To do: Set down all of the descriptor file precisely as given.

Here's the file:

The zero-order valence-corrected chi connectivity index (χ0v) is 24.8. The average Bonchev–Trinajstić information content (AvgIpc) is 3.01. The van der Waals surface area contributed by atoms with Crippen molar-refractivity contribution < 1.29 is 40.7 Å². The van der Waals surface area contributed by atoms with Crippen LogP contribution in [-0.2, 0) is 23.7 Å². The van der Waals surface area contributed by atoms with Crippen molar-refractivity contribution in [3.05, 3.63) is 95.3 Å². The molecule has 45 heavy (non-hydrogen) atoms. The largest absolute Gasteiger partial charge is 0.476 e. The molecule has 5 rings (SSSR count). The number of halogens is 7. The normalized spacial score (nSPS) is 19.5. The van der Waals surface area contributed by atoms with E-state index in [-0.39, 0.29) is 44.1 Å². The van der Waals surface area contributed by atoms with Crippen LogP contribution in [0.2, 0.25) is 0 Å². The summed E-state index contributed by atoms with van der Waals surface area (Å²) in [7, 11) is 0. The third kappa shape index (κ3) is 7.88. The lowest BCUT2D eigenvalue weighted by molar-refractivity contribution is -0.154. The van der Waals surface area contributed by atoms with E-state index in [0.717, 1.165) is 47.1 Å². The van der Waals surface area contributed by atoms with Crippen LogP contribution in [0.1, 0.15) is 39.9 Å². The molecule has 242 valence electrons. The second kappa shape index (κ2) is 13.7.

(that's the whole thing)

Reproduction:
The zero-order valence-corrected chi connectivity index (χ0v) is 24.8. The average Bonchev–Trinajstić information content (AvgIpc) is 3.01. The van der Waals surface area contributed by atoms with Crippen molar-refractivity contribution < 1.29 is 40.7 Å². The van der Waals surface area contributed by atoms with Crippen LogP contribution in [-0.2, 0) is 23.7 Å². The van der Waals surface area contributed by atoms with Crippen molar-refractivity contribution in [3.05, 3.63) is 95.3 Å². The molecule has 45 heavy (non-hydrogen) atoms. The largest absolute Gasteiger partial charge is 0.476 e. The molecule has 5 rings (SSSR count). The number of halogens is 7. The normalized spacial score (nSPS) is 19.5. The van der Waals surface area contributed by atoms with E-state index in [-0.39, 0.29) is 44.1 Å². The van der Waals surface area contributed by atoms with Crippen LogP contribution in [0.2, 0.25) is 0 Å². The summed E-state index contributed by atoms with van der Waals surface area (Å²) in [7, 11) is 0. The third kappa shape index (κ3) is 7.88. The lowest BCUT2D eigenvalue weighted by molar-refractivity contribution is -0.154. The van der Waals surface area contributed by atoms with E-state index in [0.717, 1.165) is 47.1 Å². The van der Waals surface area contributed by atoms with Crippen LogP contribution in [0.1, 0.15) is 39.9 Å². The molecule has 242 valence electrons. The second kappa shape index (κ2) is 13.7.